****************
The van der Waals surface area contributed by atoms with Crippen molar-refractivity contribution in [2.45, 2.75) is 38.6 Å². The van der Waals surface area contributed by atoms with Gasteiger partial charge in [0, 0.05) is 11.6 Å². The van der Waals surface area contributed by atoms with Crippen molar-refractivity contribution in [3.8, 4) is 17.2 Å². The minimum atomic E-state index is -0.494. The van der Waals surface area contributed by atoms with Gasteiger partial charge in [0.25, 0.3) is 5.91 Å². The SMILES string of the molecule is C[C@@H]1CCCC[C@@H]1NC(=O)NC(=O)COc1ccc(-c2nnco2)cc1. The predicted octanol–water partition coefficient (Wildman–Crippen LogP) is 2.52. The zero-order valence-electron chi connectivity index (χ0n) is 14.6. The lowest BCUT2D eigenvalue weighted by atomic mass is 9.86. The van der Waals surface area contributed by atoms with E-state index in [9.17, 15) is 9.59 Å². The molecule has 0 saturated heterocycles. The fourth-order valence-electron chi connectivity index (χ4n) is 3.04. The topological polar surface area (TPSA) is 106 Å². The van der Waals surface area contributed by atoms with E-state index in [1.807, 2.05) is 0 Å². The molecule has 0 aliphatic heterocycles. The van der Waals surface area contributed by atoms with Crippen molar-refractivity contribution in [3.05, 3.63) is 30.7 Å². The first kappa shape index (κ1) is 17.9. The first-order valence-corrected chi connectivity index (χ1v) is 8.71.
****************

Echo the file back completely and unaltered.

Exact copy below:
The van der Waals surface area contributed by atoms with Crippen molar-refractivity contribution in [2.45, 2.75) is 38.6 Å². The van der Waals surface area contributed by atoms with Gasteiger partial charge in [0, 0.05) is 11.6 Å². The van der Waals surface area contributed by atoms with Crippen molar-refractivity contribution in [3.8, 4) is 17.2 Å². The minimum atomic E-state index is -0.494. The van der Waals surface area contributed by atoms with Gasteiger partial charge in [0.25, 0.3) is 5.91 Å². The SMILES string of the molecule is C[C@@H]1CCCC[C@@H]1NC(=O)NC(=O)COc1ccc(-c2nnco2)cc1. The predicted octanol–water partition coefficient (Wildman–Crippen LogP) is 2.52. The zero-order valence-electron chi connectivity index (χ0n) is 14.6. The lowest BCUT2D eigenvalue weighted by atomic mass is 9.86. The van der Waals surface area contributed by atoms with E-state index in [9.17, 15) is 9.59 Å². The molecule has 0 saturated heterocycles. The fourth-order valence-electron chi connectivity index (χ4n) is 3.04. The topological polar surface area (TPSA) is 106 Å². The van der Waals surface area contributed by atoms with E-state index in [1.807, 2.05) is 0 Å². The molecule has 0 aliphatic heterocycles. The van der Waals surface area contributed by atoms with Crippen molar-refractivity contribution in [3.05, 3.63) is 30.7 Å². The first kappa shape index (κ1) is 17.9. The first-order valence-corrected chi connectivity index (χ1v) is 8.71.